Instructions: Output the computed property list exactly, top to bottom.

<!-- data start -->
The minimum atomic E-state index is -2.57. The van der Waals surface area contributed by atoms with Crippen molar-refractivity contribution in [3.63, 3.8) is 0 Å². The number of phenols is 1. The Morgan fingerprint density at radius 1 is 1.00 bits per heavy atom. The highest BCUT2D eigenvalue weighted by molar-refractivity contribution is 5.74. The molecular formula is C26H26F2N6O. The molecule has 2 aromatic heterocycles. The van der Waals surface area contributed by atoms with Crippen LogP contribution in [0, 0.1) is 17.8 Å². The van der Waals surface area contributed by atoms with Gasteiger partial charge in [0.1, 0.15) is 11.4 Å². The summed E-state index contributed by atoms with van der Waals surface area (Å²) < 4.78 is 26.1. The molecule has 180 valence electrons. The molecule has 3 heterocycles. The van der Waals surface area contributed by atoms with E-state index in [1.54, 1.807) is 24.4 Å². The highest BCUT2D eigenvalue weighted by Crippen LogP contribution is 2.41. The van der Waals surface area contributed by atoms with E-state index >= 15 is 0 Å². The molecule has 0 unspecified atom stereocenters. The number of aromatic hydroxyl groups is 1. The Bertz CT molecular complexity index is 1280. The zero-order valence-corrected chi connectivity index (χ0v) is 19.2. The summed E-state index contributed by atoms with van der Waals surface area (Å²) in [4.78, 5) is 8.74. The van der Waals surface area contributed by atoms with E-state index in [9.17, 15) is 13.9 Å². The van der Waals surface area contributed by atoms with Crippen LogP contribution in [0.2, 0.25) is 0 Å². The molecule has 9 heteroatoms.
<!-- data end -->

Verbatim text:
The minimum atomic E-state index is -2.57. The van der Waals surface area contributed by atoms with Crippen molar-refractivity contribution in [3.63, 3.8) is 0 Å². The number of phenols is 1. The Morgan fingerprint density at radius 1 is 1.00 bits per heavy atom. The highest BCUT2D eigenvalue weighted by molar-refractivity contribution is 5.74. The molecular formula is C26H26F2N6O. The molecule has 2 aromatic heterocycles. The van der Waals surface area contributed by atoms with Crippen LogP contribution in [0, 0.1) is 17.8 Å². The van der Waals surface area contributed by atoms with Gasteiger partial charge in [0.1, 0.15) is 11.4 Å². The summed E-state index contributed by atoms with van der Waals surface area (Å²) < 4.78 is 26.1. The molecule has 180 valence electrons. The molecule has 3 heterocycles. The van der Waals surface area contributed by atoms with E-state index in [1.54, 1.807) is 24.4 Å². The highest BCUT2D eigenvalue weighted by Crippen LogP contribution is 2.41. The van der Waals surface area contributed by atoms with E-state index >= 15 is 0 Å². The molecule has 0 unspecified atom stereocenters. The number of aromatic hydroxyl groups is 1. The Bertz CT molecular complexity index is 1280. The zero-order valence-corrected chi connectivity index (χ0v) is 19.2. The summed E-state index contributed by atoms with van der Waals surface area (Å²) in [4.78, 5) is 8.74. The van der Waals surface area contributed by atoms with E-state index in [9.17, 15) is 13.9 Å². The van der Waals surface area contributed by atoms with Crippen LogP contribution in [0.2, 0.25) is 0 Å². The molecule has 9 heteroatoms.